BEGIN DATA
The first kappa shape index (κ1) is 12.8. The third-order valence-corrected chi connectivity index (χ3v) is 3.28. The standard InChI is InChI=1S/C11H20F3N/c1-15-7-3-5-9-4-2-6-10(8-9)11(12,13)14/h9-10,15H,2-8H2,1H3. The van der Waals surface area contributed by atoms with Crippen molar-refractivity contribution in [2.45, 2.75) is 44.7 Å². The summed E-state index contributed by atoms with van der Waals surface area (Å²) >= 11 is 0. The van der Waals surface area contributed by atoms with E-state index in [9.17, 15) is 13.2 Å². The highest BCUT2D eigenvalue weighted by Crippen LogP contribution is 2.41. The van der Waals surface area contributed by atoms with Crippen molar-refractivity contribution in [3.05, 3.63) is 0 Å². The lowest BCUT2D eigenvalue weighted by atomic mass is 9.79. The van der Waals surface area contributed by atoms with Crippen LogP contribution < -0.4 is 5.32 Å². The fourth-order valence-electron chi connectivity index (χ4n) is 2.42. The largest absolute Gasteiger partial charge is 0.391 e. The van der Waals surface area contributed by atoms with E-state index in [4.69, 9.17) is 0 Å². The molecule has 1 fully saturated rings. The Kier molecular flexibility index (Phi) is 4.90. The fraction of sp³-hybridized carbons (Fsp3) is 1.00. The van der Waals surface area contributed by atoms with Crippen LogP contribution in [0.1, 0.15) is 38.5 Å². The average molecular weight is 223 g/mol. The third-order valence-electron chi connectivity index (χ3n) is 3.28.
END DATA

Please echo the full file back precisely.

The first kappa shape index (κ1) is 12.8. The third-order valence-corrected chi connectivity index (χ3v) is 3.28. The standard InChI is InChI=1S/C11H20F3N/c1-15-7-3-5-9-4-2-6-10(8-9)11(12,13)14/h9-10,15H,2-8H2,1H3. The van der Waals surface area contributed by atoms with Crippen molar-refractivity contribution in [2.45, 2.75) is 44.7 Å². The summed E-state index contributed by atoms with van der Waals surface area (Å²) >= 11 is 0. The van der Waals surface area contributed by atoms with E-state index in [9.17, 15) is 13.2 Å². The highest BCUT2D eigenvalue weighted by Crippen LogP contribution is 2.41. The van der Waals surface area contributed by atoms with Crippen molar-refractivity contribution in [3.05, 3.63) is 0 Å². The lowest BCUT2D eigenvalue weighted by atomic mass is 9.79. The van der Waals surface area contributed by atoms with Crippen LogP contribution < -0.4 is 5.32 Å². The fourth-order valence-electron chi connectivity index (χ4n) is 2.42. The largest absolute Gasteiger partial charge is 0.391 e. The van der Waals surface area contributed by atoms with E-state index in [4.69, 9.17) is 0 Å². The molecule has 1 fully saturated rings. The Kier molecular flexibility index (Phi) is 4.90. The fraction of sp³-hybridized carbons (Fsp3) is 1.00. The van der Waals surface area contributed by atoms with Crippen LogP contribution in [0.1, 0.15) is 38.5 Å². The average molecular weight is 223 g/mol. The third-order valence-electron chi connectivity index (χ3n) is 3.28.